These Earbuds Are Designed To Sound Like A Full Home Theater System

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Created with 360 Audio

This article was created in partnership with 360 Audio

Why is it that earbuds never seem to sound as good as a big speaker system? In general, it comes down to size: the bigger the speaker, the better it is at vibrating with rich, room-shaking sound. But there's a way to mimic that feeling in the compact size of an earbud, and 360 Audio earbuds are designed to do just that.

Size Matters

Loudspeakers and earbuds just sound different. Not only are speakers bigger — and with every extra millimeter of surface area, the easier it is to get high-quality sound — but they also have the benefit of ambient space. The sound waves that come out of speakers reverberate off of surfaces in the room, making for a more natural listening experience. That's especially important for bass. And of course, you can put them wherever you want, ensuring that sounds come from the right, left, front, and back the way the sound engineers intended.

But headphones and earbuds have their benefits, too. Because they're piping audio directly into your ears and often sealing out most other noise (that is, if they actually seal out noise), headphones lend a clarity of sound that speakers can't achieve in the average living room. Those same reflections and reverberations that make audio sound natural on speakers also reduce the accuracy of the sound — after all, your ears are just one variable the audio has to contend with; the couch, coffee table, and lounge chair are several.

To get the best of both worlds, earbuds would be able to recreate the big sound, clear bass, and precise direction of a full surround-sound speaker setup, but with the noise isolation and audio accuracy of a headphone. That's the idea behind 360 Audio earbuds.

Honey, I Shrunk The Surround Sound

How does something as small as an earbud recreate the natural reverberation of a room? 360 Audio does it with a special acoustic chamber that guides the sound waves through mechanical components that actually reflect them before they hit your eardrums. The front portion of this chamber contains a frequency divider designed to shape and filter the sound through five channels. The rear portion is a resonator back cavity that vibrates with the very lowest frequencies of the audio, putting a clear and reliable subwoofer directly in your year. Meanwhile, the middle layer reduces feedback from within the structure, so audio is reproduced more authentically.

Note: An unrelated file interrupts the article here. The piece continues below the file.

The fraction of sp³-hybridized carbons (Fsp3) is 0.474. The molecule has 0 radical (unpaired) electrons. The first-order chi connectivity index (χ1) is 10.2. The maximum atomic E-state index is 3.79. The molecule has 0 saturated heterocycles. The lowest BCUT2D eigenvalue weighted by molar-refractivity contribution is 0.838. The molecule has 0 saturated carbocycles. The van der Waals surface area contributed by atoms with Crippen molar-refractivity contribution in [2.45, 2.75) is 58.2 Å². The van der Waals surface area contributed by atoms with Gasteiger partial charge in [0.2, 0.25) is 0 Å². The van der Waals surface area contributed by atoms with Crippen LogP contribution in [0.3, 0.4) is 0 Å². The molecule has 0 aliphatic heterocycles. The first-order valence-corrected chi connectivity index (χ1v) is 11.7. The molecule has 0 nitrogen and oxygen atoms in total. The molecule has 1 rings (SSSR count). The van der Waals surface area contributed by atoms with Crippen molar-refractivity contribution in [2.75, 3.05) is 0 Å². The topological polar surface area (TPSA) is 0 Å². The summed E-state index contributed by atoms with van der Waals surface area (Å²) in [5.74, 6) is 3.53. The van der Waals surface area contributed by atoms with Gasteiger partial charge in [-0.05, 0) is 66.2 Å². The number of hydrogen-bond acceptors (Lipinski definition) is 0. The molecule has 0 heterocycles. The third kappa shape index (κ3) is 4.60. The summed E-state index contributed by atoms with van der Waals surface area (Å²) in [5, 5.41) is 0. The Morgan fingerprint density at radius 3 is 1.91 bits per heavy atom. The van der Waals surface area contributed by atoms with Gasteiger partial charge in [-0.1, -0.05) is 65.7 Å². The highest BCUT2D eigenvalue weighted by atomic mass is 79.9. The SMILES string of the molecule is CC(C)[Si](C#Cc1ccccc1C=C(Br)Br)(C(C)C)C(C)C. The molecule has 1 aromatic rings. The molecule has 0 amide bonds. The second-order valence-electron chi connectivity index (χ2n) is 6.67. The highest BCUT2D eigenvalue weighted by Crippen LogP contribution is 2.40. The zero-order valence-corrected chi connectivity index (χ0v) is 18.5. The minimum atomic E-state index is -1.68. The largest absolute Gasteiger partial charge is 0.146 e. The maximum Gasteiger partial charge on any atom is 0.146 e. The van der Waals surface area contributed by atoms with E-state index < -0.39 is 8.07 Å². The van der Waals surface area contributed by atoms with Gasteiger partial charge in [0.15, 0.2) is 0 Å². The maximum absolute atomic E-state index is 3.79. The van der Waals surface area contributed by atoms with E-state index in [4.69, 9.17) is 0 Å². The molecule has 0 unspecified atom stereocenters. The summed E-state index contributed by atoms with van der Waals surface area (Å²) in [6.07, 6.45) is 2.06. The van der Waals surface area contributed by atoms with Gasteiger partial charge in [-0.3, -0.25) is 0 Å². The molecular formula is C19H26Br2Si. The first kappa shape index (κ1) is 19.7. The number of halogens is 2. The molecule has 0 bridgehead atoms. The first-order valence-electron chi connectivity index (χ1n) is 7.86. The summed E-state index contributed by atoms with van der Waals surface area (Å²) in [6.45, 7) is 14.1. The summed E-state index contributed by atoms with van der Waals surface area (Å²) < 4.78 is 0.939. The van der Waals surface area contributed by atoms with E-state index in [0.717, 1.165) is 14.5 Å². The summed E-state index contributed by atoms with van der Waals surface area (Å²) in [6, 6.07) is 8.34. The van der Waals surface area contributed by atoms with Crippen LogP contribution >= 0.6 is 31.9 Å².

"Maybe earbuds aren't supposed to be a high-frequency driver right next to your ear," legendary producer and engineer Chris Julian says in the 360 Audio Kickstarter video. "Maybe they're supposed to be an acoustic chamber which imitates a room, and then those high frequencies are not assaulting your eardrums. They're bathed in natural reflections, and a natural balance in established."

What's more, the earbuds' frequency range goes all the way from 8 Hz to 20 kHz, extending below the range of human hearing. But just because you can't hear something doesn't mean you don't know it's there. Those lowest frequencies, known as infrasonic sound, can be felt instead of heard, which enriches the listening experience. Best of all might be the 5.1 virtual surround sound, however. It achieves the same directional sensation you get from placing your home theater speakers just so — you hear the music and sound effects in video games, movies, and virtual-reality environments directly where they should be coming from.

If you want to see what bass-rich surround sound feels like in something small enough to fit in your pocket, buy a pair of 360 Audio earbuds from the Kickstarter campaign before it ends on October 29.

Subwoofers, Woofers, and Tweeters as Fast As Possible

Written By Curiosity Staff October 11, 2017
Partner Story
Created with 360 Audio

This article was created in partnership with 360 Audio